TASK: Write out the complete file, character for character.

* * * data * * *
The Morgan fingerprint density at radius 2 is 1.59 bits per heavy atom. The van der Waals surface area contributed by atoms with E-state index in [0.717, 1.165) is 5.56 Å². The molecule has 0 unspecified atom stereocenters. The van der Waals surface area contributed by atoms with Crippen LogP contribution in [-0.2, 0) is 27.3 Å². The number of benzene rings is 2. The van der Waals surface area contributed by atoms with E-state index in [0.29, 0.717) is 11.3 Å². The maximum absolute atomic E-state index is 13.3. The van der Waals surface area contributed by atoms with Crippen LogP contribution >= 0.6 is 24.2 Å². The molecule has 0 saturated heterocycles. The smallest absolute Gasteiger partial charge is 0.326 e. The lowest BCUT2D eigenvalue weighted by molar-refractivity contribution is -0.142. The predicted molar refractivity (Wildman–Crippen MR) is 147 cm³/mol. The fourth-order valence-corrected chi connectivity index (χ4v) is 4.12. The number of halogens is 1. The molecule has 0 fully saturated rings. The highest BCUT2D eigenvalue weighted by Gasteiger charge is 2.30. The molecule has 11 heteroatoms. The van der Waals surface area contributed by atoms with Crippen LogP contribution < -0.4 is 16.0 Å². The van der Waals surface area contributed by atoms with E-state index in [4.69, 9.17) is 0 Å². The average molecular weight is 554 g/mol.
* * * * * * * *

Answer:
The Morgan fingerprint density at radius 2 is 1.59 bits per heavy atom. The van der Waals surface area contributed by atoms with E-state index in [0.717, 1.165) is 5.56 Å². The molecule has 0 unspecified atom stereocenters. The van der Waals surface area contributed by atoms with Crippen LogP contribution in [-0.2, 0) is 27.3 Å². The number of benzene rings is 2. The van der Waals surface area contributed by atoms with E-state index in [0.29, 0.717) is 11.3 Å². The maximum absolute atomic E-state index is 13.3. The van der Waals surface area contributed by atoms with Crippen LogP contribution >= 0.6 is 24.2 Å². The molecule has 0 saturated heterocycles. The smallest absolute Gasteiger partial charge is 0.326 e. The lowest BCUT2D eigenvalue weighted by molar-refractivity contribution is -0.142. The predicted molar refractivity (Wildman–Crippen MR) is 147 cm³/mol. The fourth-order valence-corrected chi connectivity index (χ4v) is 4.12. The number of halogens is 1. The molecule has 0 fully saturated rings. The highest BCUT2D eigenvalue weighted by Gasteiger charge is 2.30. The molecule has 11 heteroatoms. The van der Waals surface area contributed by atoms with Crippen LogP contribution < -0.4 is 16.0 Å². The van der Waals surface area contributed by atoms with E-state index in [4.69, 9.17) is 0 Å². The average molecular weight is 554 g/mol.